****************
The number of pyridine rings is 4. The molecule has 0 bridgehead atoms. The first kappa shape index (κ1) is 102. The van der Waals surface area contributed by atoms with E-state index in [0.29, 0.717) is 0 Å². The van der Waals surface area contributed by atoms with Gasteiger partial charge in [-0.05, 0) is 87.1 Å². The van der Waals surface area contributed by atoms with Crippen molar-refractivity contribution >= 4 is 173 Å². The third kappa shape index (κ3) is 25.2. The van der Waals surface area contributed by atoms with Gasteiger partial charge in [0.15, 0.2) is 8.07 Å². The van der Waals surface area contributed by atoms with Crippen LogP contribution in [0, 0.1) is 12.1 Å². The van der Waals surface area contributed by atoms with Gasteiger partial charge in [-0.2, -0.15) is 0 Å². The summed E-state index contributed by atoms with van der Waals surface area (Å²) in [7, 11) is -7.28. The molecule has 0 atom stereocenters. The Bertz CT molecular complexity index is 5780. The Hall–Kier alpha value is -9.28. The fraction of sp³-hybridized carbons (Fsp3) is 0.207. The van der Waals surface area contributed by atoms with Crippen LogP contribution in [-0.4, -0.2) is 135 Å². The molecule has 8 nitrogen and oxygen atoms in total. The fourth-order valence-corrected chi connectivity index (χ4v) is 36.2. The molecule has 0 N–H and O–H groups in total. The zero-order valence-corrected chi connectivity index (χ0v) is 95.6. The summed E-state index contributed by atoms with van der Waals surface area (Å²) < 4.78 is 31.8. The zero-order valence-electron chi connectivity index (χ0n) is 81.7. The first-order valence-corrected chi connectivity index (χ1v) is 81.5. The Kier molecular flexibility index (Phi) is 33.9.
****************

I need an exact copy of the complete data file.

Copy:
The number of pyridine rings is 4. The molecule has 0 bridgehead atoms. The first kappa shape index (κ1) is 102. The van der Waals surface area contributed by atoms with E-state index in [0.29, 0.717) is 0 Å². The van der Waals surface area contributed by atoms with Gasteiger partial charge in [-0.05, 0) is 87.1 Å². The van der Waals surface area contributed by atoms with Crippen molar-refractivity contribution >= 4 is 173 Å². The third kappa shape index (κ3) is 25.2. The van der Waals surface area contributed by atoms with Gasteiger partial charge in [0.15, 0.2) is 8.07 Å². The van der Waals surface area contributed by atoms with Crippen LogP contribution in [0, 0.1) is 12.1 Å². The van der Waals surface area contributed by atoms with Gasteiger partial charge in [-0.2, -0.15) is 0 Å². The summed E-state index contributed by atoms with van der Waals surface area (Å²) in [7, 11) is -7.28. The molecule has 0 atom stereocenters. The Bertz CT molecular complexity index is 5780. The Hall–Kier alpha value is -9.28. The fraction of sp³-hybridized carbons (Fsp3) is 0.207. The van der Waals surface area contributed by atoms with Crippen LogP contribution in [-0.4, -0.2) is 135 Å². The molecule has 8 nitrogen and oxygen atoms in total. The fourth-order valence-corrected chi connectivity index (χ4v) is 36.2. The molecule has 0 N–H and O–H groups in total. The zero-order valence-corrected chi connectivity index (χ0v) is 95.6. The summed E-state index contributed by atoms with van der Waals surface area (Å²) < 4.78 is 31.8. The zero-order valence-electron chi connectivity index (χ0n) is 81.7. The first-order valence-corrected chi connectivity index (χ1v) is 81.5. The Kier molecular flexibility index (Phi) is 33.9.